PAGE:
Innovation in knowledge intensive industries: The nature and geography of knowledge links
Knowledge has become a key source of competitiveness for advanced regions and nations, indicating a transformation of capitalism towards a “knowledge economy”. Knowledge intensive sectors in production and in services have a lead in this respect, they can be considered as role models for the future. The innovation process, the mechanisms of knowledge exchange and the respective linkages in those industries differ quite markedly from those in other sectors. Clustering and local knowledge spillovers are frequently stated phenomena, although it is still unclear as to what the nature and geography of those knowledge links are. The aim of this paper is to examine the character of the innovation process and the type of interactions in those industries, in order to find out how strongly they are related to regional, national and international innovation systems. We will analyse the sources and the mechanisms of knowledge exchange and their relevance for innovation. The paper develops a typology of innovation interactions and provides empirical evidence for Austria based on data from a recent firm survey.
If you experience problems downloading a file, check if you have the proper application to view it first. In case of further problems read the IDEAS help page. Note that these files are not on the IDEAS site. Please be patient as the files may be large.
As the access to this document is restricted, you may want to look for a different version under "Related research" (further below) or search for a different version of it.
Volume (Year): 14 (2005)
Issue (Month): 8 (September)
|Contact details of provider:|| Web page: http://www.tandfonline.com/CEPS20|
|Order Information:||Web: http://www.tandfonline.com/pricing/journal/CEPS20|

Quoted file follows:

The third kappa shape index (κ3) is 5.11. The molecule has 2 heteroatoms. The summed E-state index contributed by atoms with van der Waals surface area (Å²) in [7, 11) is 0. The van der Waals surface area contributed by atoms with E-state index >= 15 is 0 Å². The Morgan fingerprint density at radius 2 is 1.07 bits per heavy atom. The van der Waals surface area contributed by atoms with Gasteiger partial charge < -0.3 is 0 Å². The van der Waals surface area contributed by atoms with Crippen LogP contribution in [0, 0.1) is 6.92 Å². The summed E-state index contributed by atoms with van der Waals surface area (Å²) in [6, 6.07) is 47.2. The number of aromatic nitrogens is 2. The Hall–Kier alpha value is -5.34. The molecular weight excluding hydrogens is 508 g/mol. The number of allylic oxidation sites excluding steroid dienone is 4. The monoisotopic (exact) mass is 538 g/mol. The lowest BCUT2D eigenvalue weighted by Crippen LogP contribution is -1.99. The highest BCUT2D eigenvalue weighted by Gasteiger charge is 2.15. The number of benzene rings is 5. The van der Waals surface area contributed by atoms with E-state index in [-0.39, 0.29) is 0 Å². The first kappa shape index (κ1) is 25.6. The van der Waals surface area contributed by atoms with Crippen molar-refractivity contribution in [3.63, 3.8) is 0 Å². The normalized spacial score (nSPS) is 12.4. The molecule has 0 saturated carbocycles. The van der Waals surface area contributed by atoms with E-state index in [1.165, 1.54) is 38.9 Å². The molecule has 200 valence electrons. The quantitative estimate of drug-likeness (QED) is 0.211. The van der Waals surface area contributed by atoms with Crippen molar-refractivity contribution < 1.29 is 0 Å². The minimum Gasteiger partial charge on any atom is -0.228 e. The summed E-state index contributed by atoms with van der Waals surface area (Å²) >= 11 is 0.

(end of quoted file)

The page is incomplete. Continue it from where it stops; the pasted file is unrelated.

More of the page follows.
When requesting a correction, please mention this item's handle: RePEc:taf:eurpls:v:14:y:2005:i:8:p:1035-1058. See general information about how to correct material in RePEc.
For technical questions regarding this item, or to correct its authors, title, abstract, bibliographic or download information, contact: (Michael McNulty)
If you have authored this item and are not yet registered with RePEc, we encourage you to do it here. This allows to link your profile to this item. It also allows you to accept potential citations to this item that we are uncertain about.
If references are entirely missing, you can add them using this form.
If the full references list an item that is present in RePEc, but the system did not link to it, you can help with this form.
If you know of missing items citing this one, you can help us creating those links by adding the relevant references in the same way as above, for each refering item. If you are a registered author of this item, you may also want to check the "citations" tab in your profile, as there may be some citations waiting for confirmation.
Please note that corrections may take a couple of weeks to filter through the various RePEc services.